As seen on the Ashoka Peace Blog at http://peace.ashoka.org/
If you educate a boy, you educate an individual.
If you educate a girl, you educate a community.
No offense to boys, but if social entrepreneurs really get it right, as I have the sneaking suspicion they will continue to do, women will one day rule the world.
Greg Mortenson, author of Three Cups of Tea and the newly published Stones into Schools, spoke at Loyola Marymount University this week about the importance of education for girls, and its direct correlation to fighting the evils that the global community faces, namely terrorism.
A terrorist’s worst enemy is, in fact, an educated woman. Women, who must give permission to their sons to go on jihad, will often refuse if they have received simply even a 5th-grade level education. Educated women represent an exponential possibility for a decrease in poverty, unemployment, and therefore a higher standard of living. Mother really does know best, and those boys who have been blessed with a family who values education and who believe in a promising future will be much less likely to commit themselves to martyrdom, hence decreasing the pool of young minds recruited by those who seek to do evil.
After building numerous schools throughout Pakistan and Afghanistan, Three Cups of Tea became required reading for U.S. senior military commanders. Chairman of the Joint Chiefs of Staff, Michael G. Mullen, went so far as to visit one of Mortenson’s schools in the Panjshir Valley. In a speech he gave about role of the U.S. military in the Middle East, he says, “We cannot capture hearts and minds. We must engage them; we must listen to them, one heart and one mind at a time – over time.” For a high-ranking military official, his words surprisingly emulate peaceful motives. A huge part of U.S. military campaigns in both Iraq and Afghanistan must be education, especially of women. We must learn not only to communicate what we as Americans have to offer, but encourage and include the perspectives of those whose lives we are affecting.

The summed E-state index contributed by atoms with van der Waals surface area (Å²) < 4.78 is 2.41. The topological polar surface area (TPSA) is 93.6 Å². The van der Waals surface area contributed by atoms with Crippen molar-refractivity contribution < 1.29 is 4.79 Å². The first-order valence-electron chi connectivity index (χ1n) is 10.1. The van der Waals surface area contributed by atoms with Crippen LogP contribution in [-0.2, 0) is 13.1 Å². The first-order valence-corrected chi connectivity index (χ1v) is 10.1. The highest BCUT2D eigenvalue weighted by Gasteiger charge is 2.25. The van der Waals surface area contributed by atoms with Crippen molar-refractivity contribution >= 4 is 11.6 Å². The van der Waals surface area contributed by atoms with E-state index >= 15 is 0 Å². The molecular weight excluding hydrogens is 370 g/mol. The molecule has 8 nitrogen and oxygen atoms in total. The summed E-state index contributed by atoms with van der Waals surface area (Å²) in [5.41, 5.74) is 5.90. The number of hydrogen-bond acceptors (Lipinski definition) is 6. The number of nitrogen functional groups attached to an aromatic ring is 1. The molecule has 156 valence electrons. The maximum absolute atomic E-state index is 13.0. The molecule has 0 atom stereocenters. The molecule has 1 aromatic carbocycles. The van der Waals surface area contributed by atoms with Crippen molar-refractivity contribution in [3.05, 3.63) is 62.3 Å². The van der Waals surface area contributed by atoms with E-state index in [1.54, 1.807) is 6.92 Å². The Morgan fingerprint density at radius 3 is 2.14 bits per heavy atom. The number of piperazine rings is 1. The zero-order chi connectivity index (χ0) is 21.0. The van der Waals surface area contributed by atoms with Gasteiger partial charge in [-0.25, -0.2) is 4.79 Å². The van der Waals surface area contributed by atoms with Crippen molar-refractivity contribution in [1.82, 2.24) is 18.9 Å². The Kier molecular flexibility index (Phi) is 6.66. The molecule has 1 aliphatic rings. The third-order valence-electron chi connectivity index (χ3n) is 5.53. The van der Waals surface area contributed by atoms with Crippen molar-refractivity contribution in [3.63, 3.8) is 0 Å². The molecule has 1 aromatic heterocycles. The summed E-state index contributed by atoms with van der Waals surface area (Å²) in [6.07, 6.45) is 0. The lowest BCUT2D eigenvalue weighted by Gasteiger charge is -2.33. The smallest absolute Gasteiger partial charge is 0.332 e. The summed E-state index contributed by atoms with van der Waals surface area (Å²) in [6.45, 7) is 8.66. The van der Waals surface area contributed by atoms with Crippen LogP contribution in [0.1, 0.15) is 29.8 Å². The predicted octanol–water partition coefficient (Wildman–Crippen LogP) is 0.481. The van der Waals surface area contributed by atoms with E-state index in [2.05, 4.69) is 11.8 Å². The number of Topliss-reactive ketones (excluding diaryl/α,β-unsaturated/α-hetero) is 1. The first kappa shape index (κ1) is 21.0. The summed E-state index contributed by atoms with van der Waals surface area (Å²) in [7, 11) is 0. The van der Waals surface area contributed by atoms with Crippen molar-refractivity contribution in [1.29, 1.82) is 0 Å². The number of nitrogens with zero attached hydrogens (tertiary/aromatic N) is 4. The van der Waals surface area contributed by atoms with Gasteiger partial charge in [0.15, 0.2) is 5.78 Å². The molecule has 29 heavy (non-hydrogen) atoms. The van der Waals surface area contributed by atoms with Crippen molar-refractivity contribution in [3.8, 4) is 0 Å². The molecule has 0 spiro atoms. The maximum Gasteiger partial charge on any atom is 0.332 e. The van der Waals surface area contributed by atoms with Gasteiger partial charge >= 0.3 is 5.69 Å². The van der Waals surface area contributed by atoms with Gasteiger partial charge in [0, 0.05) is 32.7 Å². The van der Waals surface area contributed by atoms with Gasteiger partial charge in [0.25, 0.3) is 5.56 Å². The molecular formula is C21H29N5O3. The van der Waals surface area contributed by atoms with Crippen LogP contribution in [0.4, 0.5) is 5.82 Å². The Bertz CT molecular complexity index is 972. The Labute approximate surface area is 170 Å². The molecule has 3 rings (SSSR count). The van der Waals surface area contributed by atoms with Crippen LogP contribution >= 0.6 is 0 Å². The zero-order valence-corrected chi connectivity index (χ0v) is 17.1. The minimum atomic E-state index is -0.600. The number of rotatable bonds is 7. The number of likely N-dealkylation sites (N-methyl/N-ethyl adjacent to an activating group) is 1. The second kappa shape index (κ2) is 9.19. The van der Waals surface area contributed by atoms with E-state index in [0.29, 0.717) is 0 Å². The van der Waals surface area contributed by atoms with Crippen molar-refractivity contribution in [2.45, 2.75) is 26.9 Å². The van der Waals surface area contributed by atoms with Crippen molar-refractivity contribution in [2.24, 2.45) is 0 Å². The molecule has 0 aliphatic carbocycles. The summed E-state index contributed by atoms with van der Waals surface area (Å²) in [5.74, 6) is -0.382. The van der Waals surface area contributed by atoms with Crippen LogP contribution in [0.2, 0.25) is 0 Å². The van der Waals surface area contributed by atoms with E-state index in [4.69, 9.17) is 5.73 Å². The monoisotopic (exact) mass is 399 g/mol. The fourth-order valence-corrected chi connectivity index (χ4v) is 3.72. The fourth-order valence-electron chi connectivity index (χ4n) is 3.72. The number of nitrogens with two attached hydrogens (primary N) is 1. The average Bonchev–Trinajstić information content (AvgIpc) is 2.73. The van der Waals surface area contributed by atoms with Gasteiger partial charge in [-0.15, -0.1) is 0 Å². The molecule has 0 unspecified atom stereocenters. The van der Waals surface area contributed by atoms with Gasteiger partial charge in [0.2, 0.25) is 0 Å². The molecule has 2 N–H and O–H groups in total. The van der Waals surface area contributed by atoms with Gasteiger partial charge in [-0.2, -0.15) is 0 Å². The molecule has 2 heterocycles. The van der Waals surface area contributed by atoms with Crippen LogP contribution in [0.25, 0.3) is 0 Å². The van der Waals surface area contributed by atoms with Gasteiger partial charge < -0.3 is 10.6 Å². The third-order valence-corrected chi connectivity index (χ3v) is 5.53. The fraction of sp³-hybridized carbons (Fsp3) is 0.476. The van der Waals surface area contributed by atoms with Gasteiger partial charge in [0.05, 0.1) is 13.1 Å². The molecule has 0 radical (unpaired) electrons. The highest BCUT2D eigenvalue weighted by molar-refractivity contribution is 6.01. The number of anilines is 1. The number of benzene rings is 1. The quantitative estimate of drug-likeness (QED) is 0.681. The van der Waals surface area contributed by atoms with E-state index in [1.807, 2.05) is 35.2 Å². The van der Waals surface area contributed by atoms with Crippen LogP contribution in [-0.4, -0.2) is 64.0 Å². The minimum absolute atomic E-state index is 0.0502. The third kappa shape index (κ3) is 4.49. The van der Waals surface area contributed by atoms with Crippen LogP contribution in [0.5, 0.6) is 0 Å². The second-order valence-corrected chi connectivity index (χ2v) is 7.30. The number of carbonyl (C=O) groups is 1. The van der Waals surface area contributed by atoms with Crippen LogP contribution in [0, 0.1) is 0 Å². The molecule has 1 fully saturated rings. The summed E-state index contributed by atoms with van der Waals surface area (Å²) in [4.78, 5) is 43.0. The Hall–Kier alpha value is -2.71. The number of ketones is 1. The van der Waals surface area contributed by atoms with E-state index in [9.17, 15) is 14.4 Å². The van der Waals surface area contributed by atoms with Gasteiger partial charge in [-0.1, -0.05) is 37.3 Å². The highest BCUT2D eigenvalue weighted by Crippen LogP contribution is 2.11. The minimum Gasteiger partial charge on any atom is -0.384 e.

Last week we read Gayle Lemmon’s article about the U.S. military partnership with female entrepreneurs in Afghanistan: a great first step. I challenge the military to bring women onto the policy side of this campaign. Women represent a huge potential in the Middle East, and although the military has collaborated in talks very minimally with some tribal elders, largely small numbers of men, can you imagine what might happen if they brought a group of Afghani women into a conference room with Michael Mullen and his crew?